Social Factors in Learning

Learning is greatly influenced by our interactions with significant others and begins immediately at birth. Our first and most primary relationship is with our parents, especially our mothers, and then with our families. Our interactions with others involve the basic human capacities of knowing, loving and willing and spur growth. Relating with others helps validate or modify our view of reality and of ourselves, and helps others do the same for themselves.

It is primarily in social groups that love and will are exercised and our capacity for unity, service and justice developed. Relationships that are caring, complementary, collaborative and cooperative are productive. Competitive relationships may be destructive in that they are divisive and unjust: they are based on limited views of love, truth and justice. They result in mistrust and alienation. If students are compared to one another and believe they are better or less than other people, their progress can be hindered. They should be encouraged according to their own capability to strive for their highest degree of excellence, not to be superior to the next person, but to improve so that they may better serve others.

Social interaction with others is also an effective method for investigating reality and gaining insight and understanding. Investigating truth with others helps create greater love, fellowship, unity, illumination, happiness, awareness, certainty, awakening and well-being. Having learners ask one another questions and help each other find the answers can further and accelerate learning. Peers can often explain things to one another in a manner that can be more easily understood and accepted and in the process acquire a deeper knowledge themselves. Children can learn many things in play and social activity.

Recognizing each individual’s intrinsic worth can help eliminate harmful social structures. Not all social influences are productive or good. Teachers can encourage and create healthy social environments in their classrooms and schools where the virtues of discipline, order, patience, forbearance, understanding, detachment, service, compassion, tolerance, love, kindness, fellowship, righteousness and other interpersonal skills are taught.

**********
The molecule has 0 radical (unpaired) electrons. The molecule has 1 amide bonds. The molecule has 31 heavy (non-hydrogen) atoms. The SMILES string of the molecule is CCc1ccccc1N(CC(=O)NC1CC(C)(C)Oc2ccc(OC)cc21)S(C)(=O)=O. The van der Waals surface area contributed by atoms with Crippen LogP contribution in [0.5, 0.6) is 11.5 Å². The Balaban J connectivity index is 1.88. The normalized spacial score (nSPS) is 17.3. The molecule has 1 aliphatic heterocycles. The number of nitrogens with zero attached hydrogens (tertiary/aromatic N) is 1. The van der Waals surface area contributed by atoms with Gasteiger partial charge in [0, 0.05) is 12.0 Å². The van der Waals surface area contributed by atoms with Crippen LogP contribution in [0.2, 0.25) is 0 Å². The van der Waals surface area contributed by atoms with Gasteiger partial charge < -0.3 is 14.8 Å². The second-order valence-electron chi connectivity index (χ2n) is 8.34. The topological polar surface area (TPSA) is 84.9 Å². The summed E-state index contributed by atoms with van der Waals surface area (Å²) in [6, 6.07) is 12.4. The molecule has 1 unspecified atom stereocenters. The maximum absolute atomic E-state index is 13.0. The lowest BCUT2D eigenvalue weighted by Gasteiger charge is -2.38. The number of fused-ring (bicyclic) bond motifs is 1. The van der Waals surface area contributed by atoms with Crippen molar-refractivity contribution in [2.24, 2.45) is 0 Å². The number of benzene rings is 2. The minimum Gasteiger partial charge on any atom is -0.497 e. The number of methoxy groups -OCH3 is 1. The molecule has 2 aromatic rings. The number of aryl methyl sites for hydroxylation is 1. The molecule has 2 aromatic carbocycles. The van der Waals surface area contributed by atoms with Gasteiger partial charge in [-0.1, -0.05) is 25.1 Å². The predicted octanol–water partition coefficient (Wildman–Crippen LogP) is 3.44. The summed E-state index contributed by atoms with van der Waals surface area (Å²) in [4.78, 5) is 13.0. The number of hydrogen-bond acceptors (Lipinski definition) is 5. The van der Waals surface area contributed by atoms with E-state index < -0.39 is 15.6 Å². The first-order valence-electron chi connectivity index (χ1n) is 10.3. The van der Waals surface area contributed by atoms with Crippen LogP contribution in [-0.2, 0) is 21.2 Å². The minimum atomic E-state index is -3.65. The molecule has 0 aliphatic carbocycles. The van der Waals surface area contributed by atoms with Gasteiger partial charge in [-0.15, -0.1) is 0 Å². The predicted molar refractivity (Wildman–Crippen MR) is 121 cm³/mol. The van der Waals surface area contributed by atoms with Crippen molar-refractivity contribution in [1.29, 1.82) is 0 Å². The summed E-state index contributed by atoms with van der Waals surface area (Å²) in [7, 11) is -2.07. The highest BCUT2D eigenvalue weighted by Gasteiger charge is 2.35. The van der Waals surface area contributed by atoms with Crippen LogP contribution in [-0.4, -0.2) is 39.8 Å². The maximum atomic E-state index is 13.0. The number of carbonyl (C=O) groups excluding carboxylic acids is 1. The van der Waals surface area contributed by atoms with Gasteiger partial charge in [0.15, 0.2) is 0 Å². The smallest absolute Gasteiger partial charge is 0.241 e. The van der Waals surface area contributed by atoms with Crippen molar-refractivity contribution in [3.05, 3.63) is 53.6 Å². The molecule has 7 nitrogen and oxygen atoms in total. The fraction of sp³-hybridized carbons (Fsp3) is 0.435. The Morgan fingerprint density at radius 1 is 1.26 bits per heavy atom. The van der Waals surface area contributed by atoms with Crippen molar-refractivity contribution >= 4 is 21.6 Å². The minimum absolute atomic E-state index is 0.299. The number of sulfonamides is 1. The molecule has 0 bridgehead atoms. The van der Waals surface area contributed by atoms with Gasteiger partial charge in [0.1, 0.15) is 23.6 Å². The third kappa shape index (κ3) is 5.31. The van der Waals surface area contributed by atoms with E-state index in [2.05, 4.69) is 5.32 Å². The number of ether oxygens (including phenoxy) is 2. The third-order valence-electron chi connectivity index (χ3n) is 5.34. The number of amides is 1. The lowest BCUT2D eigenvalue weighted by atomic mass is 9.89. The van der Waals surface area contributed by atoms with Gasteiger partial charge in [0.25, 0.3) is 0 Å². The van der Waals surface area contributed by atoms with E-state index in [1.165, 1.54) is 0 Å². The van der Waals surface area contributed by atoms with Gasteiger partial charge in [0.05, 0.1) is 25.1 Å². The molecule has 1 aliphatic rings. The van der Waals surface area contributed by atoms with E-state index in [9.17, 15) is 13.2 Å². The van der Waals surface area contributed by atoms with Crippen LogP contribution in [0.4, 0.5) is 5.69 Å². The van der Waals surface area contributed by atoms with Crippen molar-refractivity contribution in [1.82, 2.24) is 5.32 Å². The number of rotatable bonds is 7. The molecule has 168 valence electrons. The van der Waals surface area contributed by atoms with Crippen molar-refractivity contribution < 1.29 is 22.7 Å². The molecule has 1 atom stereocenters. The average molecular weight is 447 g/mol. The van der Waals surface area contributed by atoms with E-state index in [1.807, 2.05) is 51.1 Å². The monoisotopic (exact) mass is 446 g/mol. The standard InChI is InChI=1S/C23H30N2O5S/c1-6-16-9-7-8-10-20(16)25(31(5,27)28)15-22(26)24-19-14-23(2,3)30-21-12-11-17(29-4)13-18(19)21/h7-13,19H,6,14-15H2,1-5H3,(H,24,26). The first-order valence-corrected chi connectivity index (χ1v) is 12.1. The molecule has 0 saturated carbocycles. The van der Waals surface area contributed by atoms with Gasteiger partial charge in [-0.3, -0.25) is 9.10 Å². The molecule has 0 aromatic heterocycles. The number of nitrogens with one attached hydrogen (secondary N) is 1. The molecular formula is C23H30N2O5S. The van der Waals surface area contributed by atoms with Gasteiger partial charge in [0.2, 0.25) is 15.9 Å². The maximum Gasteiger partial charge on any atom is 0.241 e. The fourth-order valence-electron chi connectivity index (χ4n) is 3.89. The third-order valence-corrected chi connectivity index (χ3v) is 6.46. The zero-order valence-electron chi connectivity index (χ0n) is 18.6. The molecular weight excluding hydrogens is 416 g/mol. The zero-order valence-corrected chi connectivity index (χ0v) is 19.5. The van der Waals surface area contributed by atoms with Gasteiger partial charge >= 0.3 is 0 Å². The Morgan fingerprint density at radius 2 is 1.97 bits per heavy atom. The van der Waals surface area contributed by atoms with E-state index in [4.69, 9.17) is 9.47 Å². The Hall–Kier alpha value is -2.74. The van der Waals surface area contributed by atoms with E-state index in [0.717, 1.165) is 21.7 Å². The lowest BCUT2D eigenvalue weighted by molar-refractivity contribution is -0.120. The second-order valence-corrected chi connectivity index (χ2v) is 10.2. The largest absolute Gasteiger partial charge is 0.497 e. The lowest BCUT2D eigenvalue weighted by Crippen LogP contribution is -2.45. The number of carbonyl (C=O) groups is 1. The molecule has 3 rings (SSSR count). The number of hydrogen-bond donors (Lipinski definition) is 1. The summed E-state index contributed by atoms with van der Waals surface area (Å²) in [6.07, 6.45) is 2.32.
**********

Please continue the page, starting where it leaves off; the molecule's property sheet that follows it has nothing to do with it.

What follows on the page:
To improve the social climate, we can teach human relations skills, conflict resolution and consultation as ways of solving problems and dealing with differences. As we expand our loyalty and identity to include all humanity, make and enforce rules that preserve and enrich the dignity of all peoples and encourage positive interaction among people who are different from one another, we create the social conditions in which we can flourish. By creating prejudice-free environments that do not allow “put-downs” of others’ identities, we encourage all people to flourish and realize their potentials. By empathizing with others and helping build healthy self-concepts without developing a sense of superiority, we help develop characters that can improve our communities and institutions.

We can all follow and promote the golden rule and create positive united learning communities characterized by safety, stability, trust, caring, self-respect and a sense of belonging. As we learn to celebrate the uniqueness of each person, we will encourage self-acceptance, reflection and flexibility in thinking—all vital factors in developing a positive social learning climate. Our social skills involve developing moral competence and perspective taking using our thinking, feeling and willing capacities.

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About rodclarken

Dr. Rodney H Clarken is professor emeritus, School of Education, Northern Michigan University.
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